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Melville Davisson Post

Writing Tip — Favorite Author — Lessons from Melville Davisson Post

new-river-gorge-1286064What I learned from reading the Uncle Abner mysteries by Melville Davisson Post is how the setting establishes the mood of the story. Mr. Post’s description of the weather and Appalachian mountains in West Virginia pulls me into the story so completely that I experience the setting with the narrator Martin, Abner’s nephew.

From “The House of the Dead Man“: “It was a morning out of Paradise. crisp and bright. The spiderwebs glistened on the fence rails. The timber cracked. The ragweed was dusted with silver. The sun was moving upward from behind the world. I could have whistled out of sheer joy in being alive on this October morning and the horse under me danced.”

From “A Twilight Adventure”: “There is a long twilight in these hills. The sun departs, but the day remains. A sort of weird, dim, elfin day, that dawns at sunset and envelops and possesses the world.”

From “The Riddle“: “That deadly stillness of the day remained, but the snow was now beginning to appear. It fell like no other snow that I have ever seen — not a gust of speck or a shower of tiny flakes, but now and then, out of the dirty putty-colored sky, a flake as big as a man’s thumb-nail winged dow and lighted on the earth like some living creature.”

In each case, describing the weather sets the mood. Martin’s exaltation of the October morning reveals his mood, just as his description of the snow shows his unease. I really like the words chosen to describe the snow because in current times, when people see snow, they get excited or grumble, but they usually don’t dread it.

post_abner_des_cov_cmykTwilight is the perfect setting for “A Twilight Adventure” and not just because of the title. Abner and Martin come across a lynching party. The men responsible think they have the culprits, but just like the twilight can make objects appear different from what they look like in full daylight, Abner shows that the evidence the men believe is conclusive actually has several interpretations.

In my novel, when I wanted a peaceful scene, I chose a summer evening bathed in golden light. Mellow light for a mellow mood. For a tense scene, I can write about the stillness before a storm.

Or I can use the weather to contradict the action or the characters. In “The House of the Dead Man”, the glorious fall morning is the back drop for a confrontation in a cemetery. I can write about a storm, but instead of describing it in terms of fear, I write about kids playing in it.

Is weather important to your style of writing? How do you use it to set the mood of your story?

 

 

Writing Tip — Favorite Authors — Melville Davisson Post

post_abner_des_cov_cmykI only discovered the mysteries written by Melville Davisson Post in recent years. Mr. Post (1869 -1930) was born in Harrison County, West Virginia and was a trained lawyer practicing in Wheeling, West Virginia, the nearest city to my hometown. He eventually gave up the law and became a prolific writer.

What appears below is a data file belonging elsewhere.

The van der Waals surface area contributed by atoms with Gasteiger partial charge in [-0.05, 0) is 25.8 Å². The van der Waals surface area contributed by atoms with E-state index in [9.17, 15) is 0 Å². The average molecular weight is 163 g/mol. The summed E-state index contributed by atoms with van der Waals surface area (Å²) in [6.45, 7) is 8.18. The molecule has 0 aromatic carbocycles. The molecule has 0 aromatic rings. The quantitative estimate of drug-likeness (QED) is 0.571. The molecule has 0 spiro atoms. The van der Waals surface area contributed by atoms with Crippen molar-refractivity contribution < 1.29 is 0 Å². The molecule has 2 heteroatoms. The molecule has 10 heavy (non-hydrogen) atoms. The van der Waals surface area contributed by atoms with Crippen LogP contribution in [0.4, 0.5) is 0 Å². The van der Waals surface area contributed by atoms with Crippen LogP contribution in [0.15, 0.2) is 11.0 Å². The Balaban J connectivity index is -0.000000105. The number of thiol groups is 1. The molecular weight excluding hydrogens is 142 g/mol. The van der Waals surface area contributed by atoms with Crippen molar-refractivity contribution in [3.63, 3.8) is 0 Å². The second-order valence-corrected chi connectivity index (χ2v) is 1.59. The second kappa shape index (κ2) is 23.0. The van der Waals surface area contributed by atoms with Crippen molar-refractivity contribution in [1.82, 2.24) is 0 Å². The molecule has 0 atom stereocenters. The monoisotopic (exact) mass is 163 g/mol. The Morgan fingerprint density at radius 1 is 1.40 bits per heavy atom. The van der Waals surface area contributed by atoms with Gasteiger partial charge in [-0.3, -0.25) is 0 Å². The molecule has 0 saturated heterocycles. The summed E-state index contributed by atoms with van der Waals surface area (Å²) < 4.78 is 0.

The only stories I have read by Mr. Post are the twenty-two mystery short stories featuring his detective Uncle Abner. Set in the pre-Civil War days when West Virginia was still western Virginia, Uncle Abner is a landowner who raises cattle and has a thorough understanding of the law. We never learn his last name. He has a brother Rufus, whose son Martin, about ten-years-old, narrates the stories.

Uncle Abner is a fierce Christian, strong and righteous like the prophet Elijah. He uses this strength and righteousness and his ability to solve mysteries to help others, usually people who are the victims of loopholes in the law. Abner believes in abiding by the law but knows the law should serve justice, and if it doesn’t, he will.

I have no legal background, but I assume the loopholes and points of law, so pivotal to the plots, were once actual laws, and these add a layer of reality to the stories.

detective-1039883_1280Of the twenty-two stories, the first ones are the best because Mr. Post tends to repeat some of his plots in the later ones. My favorites are “The Angel of the Lord”, “The Wrong Hand”, “The Tenth Commandment”, and “The Mystery of Chance”. “The Doomdorf Mystery” is the most well-known story in the series and contains one of the most original solutions to a locked-room murder you will ever read. “A Twilight Adventure” has an interesting plot. ¬†Abner and Martin happen upon a lynching party. Abner demonstrates how the evidence the party has uncovered points to more than one person, and they may be set to kill the wrong man.

I would love to rewrite “Naboth’s Vineyard” in a contemporary setting. Abner is convinced the judge presiding over a murder trial is actually the murderer. When he demands the judge to step down, he calls on the law to back him. But the law is not words written on a page or the local authorities. Abner calls on the true law, the people who vote for it.

Next time, I will write about how Melville Davisson’s Post’s stories have inspired my writing.

Warning!

If you are interested in trying the Uncle Abner stories, they are hard to find in a hard copy. I don’t know about their availability in digital form. The book I have, Uncle Abner: Master of Mysteries, was reprinted recently by West Virginia University press and is so riddled with typos I would not recommend a first-time reader of the stories using it. I like the stories so well that I put up with the errors.

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